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FROM THIS EPISODE

President Obama has taken the lid off federal spending on stem cell research. We speak with the man who persuaded California voters to raise $3 billion for stem cell projects.  What will this mean for research into Parkinson’s, Huntington’s, Diabetes and other diseases? On our rebroadcast of today’s To the Point, a debate on whether it’s time to close the gap between rich and poor. Would increased taxes stifle growth by removing incentives for the wealthy to keep on working?


Banner image: President Obama lifts restrictions on stem-cell research. White House Photo: Chuck Kennedy

Producers:
Frances Anderton
Sonya Geis

Reporter's Notebook Happy 50th Birthday, Barbie 6 MIN, 44 SEC

Ruth Handler, co-founder of Mattel, introduced Barbie at the New York Toy Fair in 1959.  Since then, Mattel has sold a billion Barbie dolls and influenced generations of American girls. Deborah Ryan chairs the Toy Department at the Otis College of Art and Design near LAX.

Guests:
Deborah Ryan, Chair of the Toy Design Department, Otis College of Art and Design

Main Topic Income Redistribution: Basic Fairness or 'Class Warfare?' 25 MIN, 47 SEC

The stimulus package already passed and signed into law provides tax credits for 95 percent of American workers. Now the President wants to increase taxes on the wealthy, partly by letting the Bush tax cuts expire. One of his goals is to reduce the growing gap between the rich and the poor. We hear a debate and look at other factors that cause economic dislocation, including technology, changes in the work force and increased anxiety.

Guests:
Roberton 'Bob' Williams, Tax Policy Center
Amity Shlaes, Calvin Coolidge Presidential Foundation (@AmityShlaes)
Daniel Gross, Daily Beast (@grossdm)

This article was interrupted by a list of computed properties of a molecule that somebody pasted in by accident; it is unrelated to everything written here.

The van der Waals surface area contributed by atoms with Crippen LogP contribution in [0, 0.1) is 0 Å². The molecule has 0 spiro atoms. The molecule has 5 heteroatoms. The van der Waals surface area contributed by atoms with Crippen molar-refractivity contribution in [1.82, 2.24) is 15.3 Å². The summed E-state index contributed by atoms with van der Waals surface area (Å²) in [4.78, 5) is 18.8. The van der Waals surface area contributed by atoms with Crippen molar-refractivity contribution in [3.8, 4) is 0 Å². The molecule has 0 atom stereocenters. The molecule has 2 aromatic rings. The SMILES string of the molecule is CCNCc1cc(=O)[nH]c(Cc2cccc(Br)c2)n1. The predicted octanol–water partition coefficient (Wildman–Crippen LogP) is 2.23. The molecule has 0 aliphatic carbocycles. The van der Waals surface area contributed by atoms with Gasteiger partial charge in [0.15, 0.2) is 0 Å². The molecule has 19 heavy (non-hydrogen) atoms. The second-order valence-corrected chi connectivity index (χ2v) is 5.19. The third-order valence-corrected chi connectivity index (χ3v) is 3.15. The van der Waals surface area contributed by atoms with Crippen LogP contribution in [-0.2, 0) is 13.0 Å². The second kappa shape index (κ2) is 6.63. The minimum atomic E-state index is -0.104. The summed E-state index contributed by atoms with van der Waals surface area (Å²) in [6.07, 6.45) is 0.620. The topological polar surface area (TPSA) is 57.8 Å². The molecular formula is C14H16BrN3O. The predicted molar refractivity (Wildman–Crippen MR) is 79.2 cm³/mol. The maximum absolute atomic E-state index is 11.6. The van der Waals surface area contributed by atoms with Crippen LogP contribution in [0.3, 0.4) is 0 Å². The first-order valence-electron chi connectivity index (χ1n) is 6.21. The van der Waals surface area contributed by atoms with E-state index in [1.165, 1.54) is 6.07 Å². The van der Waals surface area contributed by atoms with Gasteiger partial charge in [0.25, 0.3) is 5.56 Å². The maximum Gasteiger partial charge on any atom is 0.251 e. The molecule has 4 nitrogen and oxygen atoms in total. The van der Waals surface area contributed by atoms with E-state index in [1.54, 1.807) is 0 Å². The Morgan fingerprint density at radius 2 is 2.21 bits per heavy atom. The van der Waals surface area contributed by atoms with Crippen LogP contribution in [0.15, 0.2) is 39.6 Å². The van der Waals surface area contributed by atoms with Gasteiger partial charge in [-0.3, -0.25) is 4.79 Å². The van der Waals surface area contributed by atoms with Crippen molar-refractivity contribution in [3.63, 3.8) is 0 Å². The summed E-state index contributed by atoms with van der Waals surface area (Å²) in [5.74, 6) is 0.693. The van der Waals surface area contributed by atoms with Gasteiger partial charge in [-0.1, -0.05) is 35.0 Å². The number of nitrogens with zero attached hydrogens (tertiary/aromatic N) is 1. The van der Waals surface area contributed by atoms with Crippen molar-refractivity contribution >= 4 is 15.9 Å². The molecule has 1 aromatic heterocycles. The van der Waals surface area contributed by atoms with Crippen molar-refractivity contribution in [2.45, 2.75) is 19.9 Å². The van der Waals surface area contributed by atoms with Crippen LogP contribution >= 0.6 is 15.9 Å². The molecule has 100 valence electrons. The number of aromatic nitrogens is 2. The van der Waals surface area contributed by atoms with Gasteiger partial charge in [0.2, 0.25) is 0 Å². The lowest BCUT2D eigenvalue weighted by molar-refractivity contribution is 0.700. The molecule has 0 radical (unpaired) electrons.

Dalton Conley, Chairman of the Sociology Department, New York University

Main Topic President Obama and Stem-Cell Research in California 17 MIN, 53 SEC

President Obama has made good on a campaign promise and lifted Bush Administration restrictions on human embryonic stem cell research. He said it has “he potential to help us understand and possibly cure some of our most devastating diseases and conditions.” He called the “medical miracles” that make-up scientific progress in America the “result from painstaking and costly research, from years of lonely trial and error, much of which never bears fruit, and from a government willing to support that work.” Five years ago, California voters did agree to invest in stem cell research, with $3 billion for the Institute of Regenerative Medicine.

Guests:
Robert Klein, Chair of the Independent Citizens Oversight Committee, California Institute of Regenerative Medicine
William Hurlbut, Member, President's Council on Bioethics
Jesse Reynolds, Policy Analyst, Center for Genetics and Society
Arnold Kriegstein, Director of the Developmental and Stem Cell Biology Program, UC San Francisco

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